A year and a half ago my mental health crashed. I needed a medical evacuation out of Samui and a hospital stay in Bangkok of half a month, followed by a gradual unraveling of symptoms and a continual healing process.
My yoga practices slowed down over this period of time for which there was guilt involved, but I feel that now I have found a healthy balance of activities.
For the moment.
What brought me to yoga initially was the thought that I might get closer to Indian culture, the realization that it could heal my body from injury, and the more I got into it, that it was a powerful tool to help me know myself.
I immersed myself in yoga practices for the last 13 years, and just as I can easily do with anything else I was obsessed, closed, and started believing in it as if there was not much else outside of yoga. I was defensive. I dropped my other activities one by one over the years.
I learnt yoga from senior teachers from all over the world and what I have come to realize is it doesn’t matter anymore, where they or I come from, yoga is yoga is yoga. It is a practice as any other.
Since my mental health broke down, I am taking medication, learning about myself by seeking professional help from psychiatrists and psychotherapists, leaning on and opening up to family and friends. The support and love I have received is the most important element in my healing process, along with my commitment to my husband and children to be the best I can be. I feel determined to live a clear life with them.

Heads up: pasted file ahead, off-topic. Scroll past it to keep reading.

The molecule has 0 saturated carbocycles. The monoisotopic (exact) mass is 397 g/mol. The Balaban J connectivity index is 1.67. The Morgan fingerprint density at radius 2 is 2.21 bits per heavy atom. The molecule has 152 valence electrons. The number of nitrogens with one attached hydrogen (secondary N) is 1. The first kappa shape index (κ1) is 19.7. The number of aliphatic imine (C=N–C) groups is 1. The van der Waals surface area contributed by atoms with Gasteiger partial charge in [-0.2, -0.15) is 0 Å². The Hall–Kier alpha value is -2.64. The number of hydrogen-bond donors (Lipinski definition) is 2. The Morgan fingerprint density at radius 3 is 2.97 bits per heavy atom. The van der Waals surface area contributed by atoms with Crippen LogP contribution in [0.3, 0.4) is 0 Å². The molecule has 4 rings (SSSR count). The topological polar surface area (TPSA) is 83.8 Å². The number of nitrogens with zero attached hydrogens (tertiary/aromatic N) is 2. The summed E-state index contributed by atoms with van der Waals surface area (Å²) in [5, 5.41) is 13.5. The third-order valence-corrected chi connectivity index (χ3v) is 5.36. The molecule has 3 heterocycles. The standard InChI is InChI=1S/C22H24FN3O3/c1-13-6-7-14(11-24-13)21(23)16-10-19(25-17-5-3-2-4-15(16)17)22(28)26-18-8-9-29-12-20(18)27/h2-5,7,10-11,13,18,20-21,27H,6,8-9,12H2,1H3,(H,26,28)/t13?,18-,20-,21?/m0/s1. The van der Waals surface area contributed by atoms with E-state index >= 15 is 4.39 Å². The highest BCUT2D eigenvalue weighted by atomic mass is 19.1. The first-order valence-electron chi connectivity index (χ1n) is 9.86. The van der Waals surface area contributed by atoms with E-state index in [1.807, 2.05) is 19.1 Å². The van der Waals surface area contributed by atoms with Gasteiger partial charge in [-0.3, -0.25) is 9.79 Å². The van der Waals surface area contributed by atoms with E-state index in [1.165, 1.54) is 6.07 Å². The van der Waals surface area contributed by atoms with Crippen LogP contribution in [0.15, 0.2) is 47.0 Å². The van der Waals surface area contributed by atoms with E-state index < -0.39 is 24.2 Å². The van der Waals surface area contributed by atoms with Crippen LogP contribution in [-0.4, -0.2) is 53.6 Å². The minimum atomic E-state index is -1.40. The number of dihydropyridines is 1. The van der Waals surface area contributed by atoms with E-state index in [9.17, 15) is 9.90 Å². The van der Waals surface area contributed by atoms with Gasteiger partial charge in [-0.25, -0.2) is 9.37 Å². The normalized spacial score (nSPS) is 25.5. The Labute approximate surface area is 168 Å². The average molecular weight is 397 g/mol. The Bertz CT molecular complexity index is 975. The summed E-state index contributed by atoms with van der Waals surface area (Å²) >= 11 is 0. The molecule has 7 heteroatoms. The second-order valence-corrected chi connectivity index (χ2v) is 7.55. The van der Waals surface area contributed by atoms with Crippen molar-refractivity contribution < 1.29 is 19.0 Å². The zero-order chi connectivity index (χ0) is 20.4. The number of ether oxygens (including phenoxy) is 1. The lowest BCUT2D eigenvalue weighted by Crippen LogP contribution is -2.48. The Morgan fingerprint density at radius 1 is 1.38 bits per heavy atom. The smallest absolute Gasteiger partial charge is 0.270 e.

I am balancing activities, reintegrating some that I dropped years ago due to injury, such as running and finding some new ones such as Muay Thai – it amazes me what insights I learn about myself by being a beginner seeing things in a new way.
In reintegrating more active practices into my life, the yoga asana thread that I carry with me keeps me balanced and in check, both physically, and mentally. It has a powerful place in my life, but no longer does it have a power over me.
I am feeling more alive and connected than ever before. We all have to find our own dosages of activities just like we might do with medication. It takes time to see what works, what is supportive. I continue to play with and fine tune the balance of too much of something whatever it might be, to too little, and I can only hope I will continue to do so.
Thanks for taking the time to read!